People in California know that the only constant in life is change. People's lives change in some way each and every day, whether they realize it at the time or not. Some of these changes are obviously bigger than others, and some of them require a great deal of thought and energy to prepare for and react to. One of the major life changes many people go through and some point or another is divorce.
The chances are high that a married person will experience at least one divorce during their lifetime, and being prepared for the consequences is absolutely essential to surviving with finances intact. Rather than leaving this up to chance, people should schedule a consultation with an experienced estate planning attorney immediately after a divorce or other major life change.
One thing people don't think about enough is how their divorce will affect them in the long run, including their plans for retirement and their estate plan. In most cases it is very unlikely that a person wants to leave their assets to a person they just divorced, but if they don't change their estate planning and personal financial documents accordingly, there is the possibility of this happening. Beneficiary statements, including those on life insurance and retirement accounts, must be updated. Otherwise, the ex stands to benefit from them.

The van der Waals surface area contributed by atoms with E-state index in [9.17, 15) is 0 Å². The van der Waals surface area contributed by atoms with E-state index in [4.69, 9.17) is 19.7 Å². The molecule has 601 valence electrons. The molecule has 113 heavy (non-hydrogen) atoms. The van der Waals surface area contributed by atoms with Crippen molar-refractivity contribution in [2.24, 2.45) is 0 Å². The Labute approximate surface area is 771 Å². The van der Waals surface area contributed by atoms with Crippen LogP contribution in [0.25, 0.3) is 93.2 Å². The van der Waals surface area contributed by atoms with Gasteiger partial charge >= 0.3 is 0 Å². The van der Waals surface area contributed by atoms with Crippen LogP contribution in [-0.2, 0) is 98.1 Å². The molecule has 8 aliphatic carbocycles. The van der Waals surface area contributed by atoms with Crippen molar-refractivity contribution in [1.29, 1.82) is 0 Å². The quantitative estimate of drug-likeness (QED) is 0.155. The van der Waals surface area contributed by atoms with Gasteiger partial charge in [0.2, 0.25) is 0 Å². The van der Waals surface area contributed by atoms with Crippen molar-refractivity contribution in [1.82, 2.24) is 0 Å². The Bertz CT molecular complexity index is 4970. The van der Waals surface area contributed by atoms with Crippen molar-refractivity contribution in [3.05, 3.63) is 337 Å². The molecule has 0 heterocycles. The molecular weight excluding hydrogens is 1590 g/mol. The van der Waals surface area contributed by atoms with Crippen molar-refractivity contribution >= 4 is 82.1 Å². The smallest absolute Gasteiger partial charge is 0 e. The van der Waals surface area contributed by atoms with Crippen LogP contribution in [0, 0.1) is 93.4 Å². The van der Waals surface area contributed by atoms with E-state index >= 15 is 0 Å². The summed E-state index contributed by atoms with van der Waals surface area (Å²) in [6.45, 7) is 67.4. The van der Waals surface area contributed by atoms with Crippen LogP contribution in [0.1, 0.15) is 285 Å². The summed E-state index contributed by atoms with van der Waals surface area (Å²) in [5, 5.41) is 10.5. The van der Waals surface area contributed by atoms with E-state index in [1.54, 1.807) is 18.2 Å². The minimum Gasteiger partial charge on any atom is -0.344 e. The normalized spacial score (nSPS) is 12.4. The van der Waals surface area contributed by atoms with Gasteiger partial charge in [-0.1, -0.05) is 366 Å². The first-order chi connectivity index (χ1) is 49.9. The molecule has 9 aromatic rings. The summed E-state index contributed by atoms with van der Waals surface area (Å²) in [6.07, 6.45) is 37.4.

In California, a person who names their spouse in their will but later divorces that person will probably have their ex-spouse automatically excluded from the will by law, but even then the assets intended for the spouse prior to the divorce remain unaccounted for and may have to go to probate. Avoiding probate can save time and money, so people should update their will any time a life change impacts, adds, subtracts or changes beneficiaries in a will.
Source: Daily Finance "5 Tasks to Help You Start to Rebound Financially Post-Divorce," Hank Coleman, April 29, 2014